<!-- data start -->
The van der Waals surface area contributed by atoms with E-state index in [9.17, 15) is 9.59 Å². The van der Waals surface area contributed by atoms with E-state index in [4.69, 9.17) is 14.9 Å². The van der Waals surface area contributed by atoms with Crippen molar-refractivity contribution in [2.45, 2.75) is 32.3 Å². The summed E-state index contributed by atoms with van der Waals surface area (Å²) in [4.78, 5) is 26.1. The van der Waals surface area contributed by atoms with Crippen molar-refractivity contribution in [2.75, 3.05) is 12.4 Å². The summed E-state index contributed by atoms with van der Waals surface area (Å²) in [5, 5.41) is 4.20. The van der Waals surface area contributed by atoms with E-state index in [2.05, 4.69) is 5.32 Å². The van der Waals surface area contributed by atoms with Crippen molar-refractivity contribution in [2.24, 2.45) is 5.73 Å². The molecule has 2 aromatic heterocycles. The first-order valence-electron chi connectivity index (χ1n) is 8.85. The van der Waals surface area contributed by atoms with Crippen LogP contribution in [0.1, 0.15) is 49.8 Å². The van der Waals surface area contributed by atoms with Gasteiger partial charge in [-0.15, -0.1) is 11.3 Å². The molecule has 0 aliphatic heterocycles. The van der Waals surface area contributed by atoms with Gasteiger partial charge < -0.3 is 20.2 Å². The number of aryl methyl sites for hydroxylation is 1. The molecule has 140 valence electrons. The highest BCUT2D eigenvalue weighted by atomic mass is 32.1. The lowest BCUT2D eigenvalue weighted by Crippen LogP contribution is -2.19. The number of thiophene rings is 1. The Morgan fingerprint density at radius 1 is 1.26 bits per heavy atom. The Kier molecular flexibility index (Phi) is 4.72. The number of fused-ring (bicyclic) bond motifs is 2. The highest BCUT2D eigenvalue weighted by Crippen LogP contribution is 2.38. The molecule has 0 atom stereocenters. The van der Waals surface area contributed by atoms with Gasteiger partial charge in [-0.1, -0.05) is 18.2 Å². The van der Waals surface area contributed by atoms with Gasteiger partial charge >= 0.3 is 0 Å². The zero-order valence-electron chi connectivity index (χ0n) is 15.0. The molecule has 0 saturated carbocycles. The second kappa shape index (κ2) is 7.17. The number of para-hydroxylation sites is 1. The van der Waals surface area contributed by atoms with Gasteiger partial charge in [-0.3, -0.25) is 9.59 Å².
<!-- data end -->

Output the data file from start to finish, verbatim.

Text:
The van der Waals surface area contributed by atoms with E-state index in [9.17, 15) is 9.59 Å². The van der Waals surface area contributed by atoms with E-state index in [4.69, 9.17) is 14.9 Å². The van der Waals surface area contributed by atoms with Crippen molar-refractivity contribution in [2.45, 2.75) is 32.3 Å². The summed E-state index contributed by atoms with van der Waals surface area (Å²) in [4.78, 5) is 26.1. The van der Waals surface area contributed by atoms with Crippen molar-refractivity contribution in [2.75, 3.05) is 12.4 Å². The summed E-state index contributed by atoms with van der Waals surface area (Å²) in [5, 5.41) is 4.20. The van der Waals surface area contributed by atoms with E-state index in [2.05, 4.69) is 5.32 Å². The van der Waals surface area contributed by atoms with Crippen molar-refractivity contribution in [2.24, 2.45) is 5.73 Å². The molecule has 2 aromatic heterocycles. The first-order valence-electron chi connectivity index (χ1n) is 8.85. The van der Waals surface area contributed by atoms with Crippen LogP contribution in [0.1, 0.15) is 49.8 Å². The van der Waals surface area contributed by atoms with Gasteiger partial charge in [-0.15, -0.1) is 11.3 Å². The molecule has 0 aliphatic heterocycles. The van der Waals surface area contributed by atoms with Gasteiger partial charge < -0.3 is 20.2 Å². The number of aryl methyl sites for hydroxylation is 1. The molecule has 140 valence electrons. The highest BCUT2D eigenvalue weighted by atomic mass is 32.1. The lowest BCUT2D eigenvalue weighted by Crippen LogP contribution is -2.19. The number of thiophene rings is 1. The Morgan fingerprint density at radius 1 is 1.26 bits per heavy atom. The Kier molecular flexibility index (Phi) is 4.72. The number of fused-ring (bicyclic) bond motifs is 2. The highest BCUT2D eigenvalue weighted by Crippen LogP contribution is 2.38. The molecule has 0 atom stereocenters. The van der Waals surface area contributed by atoms with Gasteiger partial charge in [-0.1, -0.05) is 18.2 Å². The van der Waals surface area contributed by atoms with Gasteiger partial charge >= 0.3 is 0 Å². The zero-order valence-electron chi connectivity index (χ0n) is 15.0. The molecule has 0 saturated carbocycles. The second kappa shape index (κ2) is 7.17. The number of para-hydroxylation sites is 1. The van der Waals surface area contributed by atoms with Gasteiger partial charge in [-0.3, -0.25) is 9.59 Å².